bridal portraits, a bent forward knee will lend an elegant shape to the dress. With one statement, “Weight on your back foot, please,” you can introduce a series of dynamic lines into an otherwise average composition.

26. Control the Camera Height
When photographing people with average features, there are a few general rules that govern camera height in relation to the subject. These rules will produce normal (not exaggerated) perspective. For head-and-shoulders portraits, the rule of thumb is that camera height should be the same height as the tip of the subject’s nose. For threequarter-length portraits, the camera should be at a height midway between the subject’s waist and neck. In full-length portraits, the camera should be the same height as the subject’s waist. In each case, the camera is at a height that divides the subject into two equal halves in the viewfinder. This is so that the features above and below the lens–subject axis will be the same distance from the lens, and thus recede equally for “normal” perspective. When the camera is raised or lowered, the perspective (the size relationship between parts of the photo) changes. This is particularly exaggerated with wide-angle lenses. By controlling perspective, you can alter the subject’s physical traits.
100 techniques for professional wedding photographers

LEFT—This glamorous pose created by Ken Sklute handles all of the essential posing requirements, from head and shoulder axis, to the weight on the back foot, to photographing the edge of the hand. While it is formal and structured, it still looks like a relaxed pose, and shows off this elegant bride at her finest. RIGHT— While there are basic guidelines for camera height in order to satisfy perspective parameters, top photographers will often impose on those guidelines for a different effect. Here, Marc Weisberg lowered the camera height in this head-and-shoulders portrait to below the bride’s chin, making her appear higher than the camera. It is a subtle adjustment that enhances the young bride’s elegance and graceful neck.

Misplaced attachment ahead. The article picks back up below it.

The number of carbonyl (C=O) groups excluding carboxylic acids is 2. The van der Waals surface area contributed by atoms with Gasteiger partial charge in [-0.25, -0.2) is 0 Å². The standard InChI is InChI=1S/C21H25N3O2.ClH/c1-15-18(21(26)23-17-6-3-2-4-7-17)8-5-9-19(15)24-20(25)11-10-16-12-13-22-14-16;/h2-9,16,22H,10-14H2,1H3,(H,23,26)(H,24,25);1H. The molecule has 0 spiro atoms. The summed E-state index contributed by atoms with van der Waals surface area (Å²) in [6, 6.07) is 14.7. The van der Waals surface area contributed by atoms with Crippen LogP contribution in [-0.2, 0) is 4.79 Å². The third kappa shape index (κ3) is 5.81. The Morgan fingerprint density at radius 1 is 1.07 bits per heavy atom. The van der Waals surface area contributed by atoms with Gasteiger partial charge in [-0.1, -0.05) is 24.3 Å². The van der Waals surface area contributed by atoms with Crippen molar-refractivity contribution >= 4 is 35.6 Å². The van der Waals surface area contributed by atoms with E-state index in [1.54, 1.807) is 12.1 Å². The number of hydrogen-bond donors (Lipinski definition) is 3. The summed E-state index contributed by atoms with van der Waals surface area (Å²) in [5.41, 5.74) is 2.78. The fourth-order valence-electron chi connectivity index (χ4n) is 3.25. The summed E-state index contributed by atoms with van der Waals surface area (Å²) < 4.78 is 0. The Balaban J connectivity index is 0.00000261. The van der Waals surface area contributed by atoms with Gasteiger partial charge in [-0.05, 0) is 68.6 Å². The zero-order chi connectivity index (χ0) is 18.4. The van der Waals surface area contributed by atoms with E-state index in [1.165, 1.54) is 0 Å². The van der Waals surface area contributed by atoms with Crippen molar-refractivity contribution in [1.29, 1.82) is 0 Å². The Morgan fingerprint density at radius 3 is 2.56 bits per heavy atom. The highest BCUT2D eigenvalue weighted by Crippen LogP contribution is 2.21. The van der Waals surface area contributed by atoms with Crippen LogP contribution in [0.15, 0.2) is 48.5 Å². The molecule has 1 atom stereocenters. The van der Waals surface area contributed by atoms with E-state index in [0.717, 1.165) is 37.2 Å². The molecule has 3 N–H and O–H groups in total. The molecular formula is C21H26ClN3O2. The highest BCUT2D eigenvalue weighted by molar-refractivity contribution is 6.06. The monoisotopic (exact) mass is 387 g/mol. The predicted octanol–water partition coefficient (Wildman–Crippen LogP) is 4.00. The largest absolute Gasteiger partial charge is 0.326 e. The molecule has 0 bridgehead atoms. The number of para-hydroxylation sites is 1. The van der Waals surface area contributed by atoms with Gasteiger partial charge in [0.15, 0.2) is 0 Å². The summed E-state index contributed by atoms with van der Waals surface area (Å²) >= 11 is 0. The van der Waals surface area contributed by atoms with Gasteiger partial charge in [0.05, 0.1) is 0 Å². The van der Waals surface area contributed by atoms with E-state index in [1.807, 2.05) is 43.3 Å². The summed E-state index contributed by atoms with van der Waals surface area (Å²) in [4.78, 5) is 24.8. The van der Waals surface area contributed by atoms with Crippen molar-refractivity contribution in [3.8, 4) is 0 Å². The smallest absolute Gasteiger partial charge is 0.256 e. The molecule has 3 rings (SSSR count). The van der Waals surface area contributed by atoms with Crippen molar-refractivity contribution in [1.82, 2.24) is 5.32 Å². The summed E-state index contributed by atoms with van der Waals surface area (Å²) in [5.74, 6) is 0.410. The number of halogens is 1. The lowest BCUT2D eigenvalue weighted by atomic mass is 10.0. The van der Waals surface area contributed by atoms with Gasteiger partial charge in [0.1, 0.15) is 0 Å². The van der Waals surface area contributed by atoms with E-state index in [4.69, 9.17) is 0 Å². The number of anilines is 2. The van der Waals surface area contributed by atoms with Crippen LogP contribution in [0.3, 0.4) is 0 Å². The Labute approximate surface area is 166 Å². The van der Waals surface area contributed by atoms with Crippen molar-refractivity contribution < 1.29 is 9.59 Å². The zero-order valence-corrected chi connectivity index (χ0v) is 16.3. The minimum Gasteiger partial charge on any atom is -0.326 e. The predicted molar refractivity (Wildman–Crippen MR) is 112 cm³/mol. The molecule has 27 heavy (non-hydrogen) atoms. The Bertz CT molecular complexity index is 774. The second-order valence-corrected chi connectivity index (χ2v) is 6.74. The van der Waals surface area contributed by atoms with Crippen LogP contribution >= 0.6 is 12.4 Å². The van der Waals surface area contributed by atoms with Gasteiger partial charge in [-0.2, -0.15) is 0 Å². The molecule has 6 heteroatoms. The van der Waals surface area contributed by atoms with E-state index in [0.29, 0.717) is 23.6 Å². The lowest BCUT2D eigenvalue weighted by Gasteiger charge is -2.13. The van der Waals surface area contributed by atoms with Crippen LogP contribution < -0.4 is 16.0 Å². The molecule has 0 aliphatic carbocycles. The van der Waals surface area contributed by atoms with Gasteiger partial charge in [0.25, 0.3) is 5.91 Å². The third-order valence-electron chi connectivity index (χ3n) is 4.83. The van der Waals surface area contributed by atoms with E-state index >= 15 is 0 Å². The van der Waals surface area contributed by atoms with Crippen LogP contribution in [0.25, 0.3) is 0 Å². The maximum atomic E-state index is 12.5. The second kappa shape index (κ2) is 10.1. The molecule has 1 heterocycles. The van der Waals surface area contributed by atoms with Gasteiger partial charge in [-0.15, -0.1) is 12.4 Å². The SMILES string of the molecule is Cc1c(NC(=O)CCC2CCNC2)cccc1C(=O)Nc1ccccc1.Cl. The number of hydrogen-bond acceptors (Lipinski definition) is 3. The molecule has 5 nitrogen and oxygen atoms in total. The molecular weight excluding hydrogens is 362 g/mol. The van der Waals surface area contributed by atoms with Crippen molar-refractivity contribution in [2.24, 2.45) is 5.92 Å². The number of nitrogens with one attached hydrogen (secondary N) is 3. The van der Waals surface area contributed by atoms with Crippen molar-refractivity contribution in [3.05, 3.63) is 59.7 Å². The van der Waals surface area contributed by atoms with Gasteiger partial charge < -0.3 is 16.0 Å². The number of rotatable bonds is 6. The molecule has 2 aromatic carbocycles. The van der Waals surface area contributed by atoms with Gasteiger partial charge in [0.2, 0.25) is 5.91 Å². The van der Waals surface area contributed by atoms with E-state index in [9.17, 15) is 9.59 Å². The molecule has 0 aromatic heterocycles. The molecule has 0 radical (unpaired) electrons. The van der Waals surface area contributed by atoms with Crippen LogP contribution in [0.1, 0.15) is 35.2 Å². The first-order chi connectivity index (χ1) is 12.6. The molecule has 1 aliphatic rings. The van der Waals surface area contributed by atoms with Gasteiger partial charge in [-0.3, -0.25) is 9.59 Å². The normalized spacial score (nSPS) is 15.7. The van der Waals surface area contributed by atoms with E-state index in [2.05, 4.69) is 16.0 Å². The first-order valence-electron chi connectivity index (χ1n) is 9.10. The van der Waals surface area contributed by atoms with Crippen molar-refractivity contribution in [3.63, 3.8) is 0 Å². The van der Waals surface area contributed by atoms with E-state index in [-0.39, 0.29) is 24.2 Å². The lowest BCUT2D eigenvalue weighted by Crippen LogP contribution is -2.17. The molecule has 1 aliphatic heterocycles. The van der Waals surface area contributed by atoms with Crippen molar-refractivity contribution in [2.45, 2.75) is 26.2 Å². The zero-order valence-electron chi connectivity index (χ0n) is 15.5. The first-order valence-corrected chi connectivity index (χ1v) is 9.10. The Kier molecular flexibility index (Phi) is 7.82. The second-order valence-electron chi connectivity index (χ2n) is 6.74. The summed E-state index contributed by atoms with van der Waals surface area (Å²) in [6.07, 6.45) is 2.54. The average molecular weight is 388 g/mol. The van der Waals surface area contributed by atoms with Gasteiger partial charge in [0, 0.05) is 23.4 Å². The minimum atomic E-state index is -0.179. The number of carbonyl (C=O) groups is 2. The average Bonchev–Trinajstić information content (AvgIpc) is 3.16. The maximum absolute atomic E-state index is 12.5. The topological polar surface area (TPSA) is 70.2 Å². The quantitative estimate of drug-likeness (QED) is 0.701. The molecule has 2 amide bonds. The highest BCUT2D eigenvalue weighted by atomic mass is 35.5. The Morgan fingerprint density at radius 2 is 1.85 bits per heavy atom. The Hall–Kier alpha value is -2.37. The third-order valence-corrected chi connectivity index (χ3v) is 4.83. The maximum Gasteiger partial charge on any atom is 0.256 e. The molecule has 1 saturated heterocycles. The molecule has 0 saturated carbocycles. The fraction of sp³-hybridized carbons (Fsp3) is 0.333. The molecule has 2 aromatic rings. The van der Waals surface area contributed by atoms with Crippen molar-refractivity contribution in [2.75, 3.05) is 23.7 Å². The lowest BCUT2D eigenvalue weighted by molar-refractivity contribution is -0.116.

By raising the camera height in a three-quarter- or full-length portrait, you enlarge the head-and-shoulders region of the subject, but slim the hips and legs. Conversely, lowering the camera reduces the size of the head, but enlarges the legs and thighs. Tilting the camera down when raising the camera (and up when lowering it) increases these effects. Also, the closer the camera is to the subject, the more pronounced the changes are. If you find that, after you adjust camera height for a desired effect, there is no change, move the camera in closer to the subject and observe the effect again. When you raise or lower the camera in a head-and-shoulders portrait,
Raising the camera height lengthens the nose, narrows the chin and jaw line, and broadens the forehead.

the effects are even more dramatic. Raising the camera height lengthens the nose, narrows the chin and jaw line, and broadens the forehead. Lowering camera height shortens the nose, de-emphasizes the forehead, and widens the jaw line, while accentuating the chin. While there is little time for many such corrections on the wedding day, knowing these rules and introducing them into the way you photograph people will help make the techniques second nature.

27. Posing Couples